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Fact Sheet Hurricane Money Given Out

florida keys map

MONROE COUNTY, FL – Monroe County homeowners and renters impacted by Hurricane Irma have received more than $116 million in federal funding for housing, flood insurance claims and other recovery needs from the Federal Emergency Management Agency (FEMA).


  1. Since Hurricane Irma struck the Keys on Sept. 10, FEMA has provided $56.3 million in grants to Monroe County homeowners and renters for uninsured damage to their primary residence and serious losses related to Hurricane Irma.
  2. Additionally, the National Flood Insurance Program, which is part of FEMA, has paid more than $60 million in flood insurance claims for Monroe County policyholders, according to preliminary data.
  3. As of Dec. 1, the Small Business Administration has approved $98.4 million in low-interest loans for residents and business owners in Monroe County. This includes 1,541 home loans totaling $82.8 million, 133 business loans totaling $11.8 million and 55 Economic Injury Disaster Loans totaling $3.9 million.
  4. About 16,000 Monroe County households have received FEMA grants, which can include money for temporary rental assistance, home repairs and other needs not covered by insurance, such as replacing destroyed personal property.
  5. About 9,000 Monroe County households have been provided with rental assistance money from FEMA. Many families received two months of rental assistance. This enables survivors to rent an available rental property and check out of hotels.


  • The three remaining FEMA Disaster Recovery Centers in the Keys are closing soon. If you need to meet in person with FEMA and the Small Business Administration, please take advantage of these centers while they are open.
  • The Marathon location at 6805 Overseas Highway closes this Saturday, Dec. 9 at 3 p.m.
  • The Key West location at 3126 Flagler Avenue closes this Saturday, Dec. 9 at 7 p.m.
  • The Big Pine Key location at 30572 Overseas Highway is still open, but a closing date is expected to be announced soon.
  • Until closings are announced, centers are open Mondays through Saturdays from 9 a.m. until 7 p.m.
  • The Islamorada location closed permanently on Dec. 2.


Although the deadline to register with FEMA was Friday, Nov.24, you may continue to call FEMA to ask questions, update your contact information or request additional assistance by calling 1-800-621-3362 or visiting

Only one registration per household is needed. Hold onto your nine-digit FEMA registration ID number, so you can provide it if you need to get back in touch with FEMA.


People who still cannot live in their primary residence after two months of rental assistance may be eligible for continued rental assistance. Visit one of the FEMA Disaster Recovery Centers or call FEMA at 1-800-621-3362 to request continued rental assistance. Eligibility is determined on a case-by-case basis.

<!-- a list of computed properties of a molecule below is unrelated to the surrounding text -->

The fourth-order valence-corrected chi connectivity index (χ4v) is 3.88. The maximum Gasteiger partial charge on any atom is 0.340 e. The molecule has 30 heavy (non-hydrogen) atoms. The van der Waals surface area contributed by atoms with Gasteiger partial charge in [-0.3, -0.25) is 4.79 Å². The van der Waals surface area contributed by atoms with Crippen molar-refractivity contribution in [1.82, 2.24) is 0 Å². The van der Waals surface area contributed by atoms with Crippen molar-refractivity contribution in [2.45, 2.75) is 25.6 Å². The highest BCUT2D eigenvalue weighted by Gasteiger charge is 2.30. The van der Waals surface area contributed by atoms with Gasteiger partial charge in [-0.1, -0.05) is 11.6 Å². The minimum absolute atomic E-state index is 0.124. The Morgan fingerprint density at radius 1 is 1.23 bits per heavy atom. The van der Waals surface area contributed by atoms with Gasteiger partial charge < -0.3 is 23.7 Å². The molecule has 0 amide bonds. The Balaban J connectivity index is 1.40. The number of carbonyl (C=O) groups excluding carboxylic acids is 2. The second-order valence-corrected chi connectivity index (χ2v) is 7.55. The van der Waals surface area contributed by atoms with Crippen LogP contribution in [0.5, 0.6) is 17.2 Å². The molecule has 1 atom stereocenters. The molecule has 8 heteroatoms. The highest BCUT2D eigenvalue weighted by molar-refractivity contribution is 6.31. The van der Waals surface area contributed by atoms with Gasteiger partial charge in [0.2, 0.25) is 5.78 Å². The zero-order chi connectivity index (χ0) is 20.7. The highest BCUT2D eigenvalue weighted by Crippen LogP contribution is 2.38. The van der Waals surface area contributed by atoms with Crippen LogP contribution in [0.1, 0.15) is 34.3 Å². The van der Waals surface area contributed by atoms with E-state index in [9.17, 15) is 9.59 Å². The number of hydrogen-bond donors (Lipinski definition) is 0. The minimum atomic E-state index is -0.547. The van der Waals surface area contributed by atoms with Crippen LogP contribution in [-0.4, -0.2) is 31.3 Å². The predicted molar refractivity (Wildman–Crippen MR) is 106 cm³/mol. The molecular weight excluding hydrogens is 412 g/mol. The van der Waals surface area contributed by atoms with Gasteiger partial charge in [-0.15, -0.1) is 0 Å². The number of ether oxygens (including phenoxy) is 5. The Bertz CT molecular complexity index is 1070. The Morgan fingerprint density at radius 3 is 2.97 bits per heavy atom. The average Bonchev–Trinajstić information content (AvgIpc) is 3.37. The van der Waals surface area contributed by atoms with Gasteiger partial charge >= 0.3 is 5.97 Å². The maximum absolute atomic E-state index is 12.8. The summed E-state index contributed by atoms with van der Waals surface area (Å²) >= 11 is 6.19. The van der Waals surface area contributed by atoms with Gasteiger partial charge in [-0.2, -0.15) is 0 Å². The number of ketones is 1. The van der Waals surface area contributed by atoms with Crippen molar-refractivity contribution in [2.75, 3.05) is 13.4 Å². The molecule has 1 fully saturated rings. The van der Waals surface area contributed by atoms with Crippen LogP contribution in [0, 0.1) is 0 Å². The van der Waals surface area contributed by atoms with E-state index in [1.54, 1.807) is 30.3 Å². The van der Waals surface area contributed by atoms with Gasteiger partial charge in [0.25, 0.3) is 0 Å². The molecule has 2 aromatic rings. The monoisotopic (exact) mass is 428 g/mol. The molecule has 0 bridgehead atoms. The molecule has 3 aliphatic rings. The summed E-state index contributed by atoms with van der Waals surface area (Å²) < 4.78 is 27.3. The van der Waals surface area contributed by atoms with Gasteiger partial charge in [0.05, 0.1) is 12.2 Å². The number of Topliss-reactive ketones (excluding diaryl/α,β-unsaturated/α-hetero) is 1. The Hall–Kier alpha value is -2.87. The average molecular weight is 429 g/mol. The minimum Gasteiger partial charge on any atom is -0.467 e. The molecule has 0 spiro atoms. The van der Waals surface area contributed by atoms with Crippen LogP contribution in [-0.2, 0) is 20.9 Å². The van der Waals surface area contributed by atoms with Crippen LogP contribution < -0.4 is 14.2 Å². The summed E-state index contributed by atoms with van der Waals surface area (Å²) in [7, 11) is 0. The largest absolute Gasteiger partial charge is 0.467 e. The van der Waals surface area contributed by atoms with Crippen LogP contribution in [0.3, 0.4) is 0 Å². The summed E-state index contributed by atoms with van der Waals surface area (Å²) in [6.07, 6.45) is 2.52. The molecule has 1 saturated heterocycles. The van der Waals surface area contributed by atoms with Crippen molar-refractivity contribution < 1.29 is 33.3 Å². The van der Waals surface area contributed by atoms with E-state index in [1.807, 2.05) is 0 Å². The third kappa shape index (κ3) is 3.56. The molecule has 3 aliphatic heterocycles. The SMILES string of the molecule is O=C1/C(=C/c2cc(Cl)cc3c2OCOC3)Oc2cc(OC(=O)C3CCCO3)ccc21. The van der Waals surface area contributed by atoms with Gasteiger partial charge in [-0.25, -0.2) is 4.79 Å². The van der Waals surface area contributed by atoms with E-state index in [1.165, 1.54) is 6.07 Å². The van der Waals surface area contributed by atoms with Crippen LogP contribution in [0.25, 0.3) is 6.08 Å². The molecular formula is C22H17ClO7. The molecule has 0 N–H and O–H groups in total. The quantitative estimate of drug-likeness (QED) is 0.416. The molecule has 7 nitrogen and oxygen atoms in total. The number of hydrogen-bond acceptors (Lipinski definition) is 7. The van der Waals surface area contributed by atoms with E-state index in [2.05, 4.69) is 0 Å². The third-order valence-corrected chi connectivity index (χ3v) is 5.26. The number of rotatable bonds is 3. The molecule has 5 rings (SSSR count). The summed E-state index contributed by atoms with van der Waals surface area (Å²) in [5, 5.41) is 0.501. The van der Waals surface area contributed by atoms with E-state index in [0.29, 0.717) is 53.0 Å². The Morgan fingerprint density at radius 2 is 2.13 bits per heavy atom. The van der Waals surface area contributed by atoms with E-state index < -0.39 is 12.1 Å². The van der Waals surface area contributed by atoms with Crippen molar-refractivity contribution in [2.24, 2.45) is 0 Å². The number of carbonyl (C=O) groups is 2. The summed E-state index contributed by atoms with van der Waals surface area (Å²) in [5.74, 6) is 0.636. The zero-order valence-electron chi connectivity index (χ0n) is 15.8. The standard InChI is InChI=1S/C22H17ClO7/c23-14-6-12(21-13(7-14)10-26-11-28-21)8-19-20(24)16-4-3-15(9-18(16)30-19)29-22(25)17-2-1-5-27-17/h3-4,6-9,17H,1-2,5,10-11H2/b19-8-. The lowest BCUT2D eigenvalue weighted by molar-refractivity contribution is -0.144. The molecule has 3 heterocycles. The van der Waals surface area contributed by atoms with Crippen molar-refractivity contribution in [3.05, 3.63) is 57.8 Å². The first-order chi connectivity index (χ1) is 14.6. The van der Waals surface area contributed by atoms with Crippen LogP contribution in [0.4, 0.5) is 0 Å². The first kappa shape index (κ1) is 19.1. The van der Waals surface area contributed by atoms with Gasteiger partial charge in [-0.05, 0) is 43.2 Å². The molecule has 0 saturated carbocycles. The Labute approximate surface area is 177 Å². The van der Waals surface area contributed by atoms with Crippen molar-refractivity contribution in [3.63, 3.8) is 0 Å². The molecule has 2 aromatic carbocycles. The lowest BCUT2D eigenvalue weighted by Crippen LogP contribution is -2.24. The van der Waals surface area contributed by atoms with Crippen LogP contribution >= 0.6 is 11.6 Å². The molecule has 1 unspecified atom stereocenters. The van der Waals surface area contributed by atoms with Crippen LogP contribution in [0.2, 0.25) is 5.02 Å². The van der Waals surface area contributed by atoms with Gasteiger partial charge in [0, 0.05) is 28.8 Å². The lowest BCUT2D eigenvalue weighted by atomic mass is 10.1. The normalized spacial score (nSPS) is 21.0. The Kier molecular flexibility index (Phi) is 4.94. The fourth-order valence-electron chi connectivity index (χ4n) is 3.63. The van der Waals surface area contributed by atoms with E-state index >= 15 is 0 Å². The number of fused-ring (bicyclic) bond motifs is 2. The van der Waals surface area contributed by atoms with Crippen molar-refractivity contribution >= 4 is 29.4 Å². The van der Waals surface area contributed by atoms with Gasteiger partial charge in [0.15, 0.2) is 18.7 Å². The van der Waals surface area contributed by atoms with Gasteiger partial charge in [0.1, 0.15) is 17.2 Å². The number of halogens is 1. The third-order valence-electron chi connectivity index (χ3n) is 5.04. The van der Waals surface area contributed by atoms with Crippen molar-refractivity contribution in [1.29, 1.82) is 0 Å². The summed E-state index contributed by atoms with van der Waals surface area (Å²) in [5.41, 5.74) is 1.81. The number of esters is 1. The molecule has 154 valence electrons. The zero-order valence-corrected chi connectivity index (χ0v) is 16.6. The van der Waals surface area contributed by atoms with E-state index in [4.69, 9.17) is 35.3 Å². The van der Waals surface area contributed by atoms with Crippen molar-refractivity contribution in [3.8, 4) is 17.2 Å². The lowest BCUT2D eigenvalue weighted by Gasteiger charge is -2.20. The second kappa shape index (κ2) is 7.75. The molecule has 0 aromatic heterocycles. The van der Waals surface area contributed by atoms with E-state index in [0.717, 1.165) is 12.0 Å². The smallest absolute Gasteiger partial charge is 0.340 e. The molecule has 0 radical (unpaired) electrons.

• FEMA has conducted more than 23,000 home inspections in Monroe County for assistance eligibility. About 99.3 percent of the eligibility home inspections have been completed. As more inspections are done, more FEMA grant money for uninsured losses, such as for home repairs, may be approved for survivors. This process can help more people move back home or find alternative housing.
  • By law, FEMA cannot duplicate insurance payments. About 29,000 insurance claims have been filed in Monroe County, according to the Florida Office of Insurance Regulation’s Hurricane Irma webpage at
  • As of today, people from about 430 Monroe County households who have uninhabitable primary residences and have encountered difficulty finding an appropriate place to rent are staying in hotels in FEMA’s Transitional Sheltering Assistance program. That number is down from a cumulative high of about 2,860.
  • This temporary hotel program deadline has been extended more than once, based on survivor needs and rental property availability. Continued eligibility for each household is determined on a case-by-case basis, so the program’s check-out deadline may or may not apply to a specific household.
  • Monroe County is working with charitable organizations on case management for the households in the temporary hotel program and other people who are displaced to help find them housing.


  • As a last resort, 160 Monroe County households are staying temporarily in housing supplied by FEMA. This includes 139 households that have been licensed into temporary travel trailers, and 21 households that have been licensed into FEMA direct-lease properties.
  • Part of the FEMA license agreement for a travel trailer requires the applicant to search for long-term housing options. Every 30 days FEMA evaluates each applicant’s eligibility to remain in the trailer.
  • Survivors do not apply for a travel trailer or direct-lease property. FEMA will call survivors if they are eligible for direct housing.


  • Another program activated in Monroe County is called Sheltering and Temporary Essential Power (STEP). Monroe County is receiving $10 million for this program that provides up to $20,000 in temporary emergency repairs, so survivors can remain in their homes while more permanent repairs are made.
  • To date, 199 households have registered for the STEP program. Already, 50 households have had inspections and have been approved. Construction for some of these households is expected to begin next week.
  • There is still time to sign up for the STEP program. The hotline is 1-800-960-5860. Information about the STEP program and forms to fill out also are available on the Monroe County website at: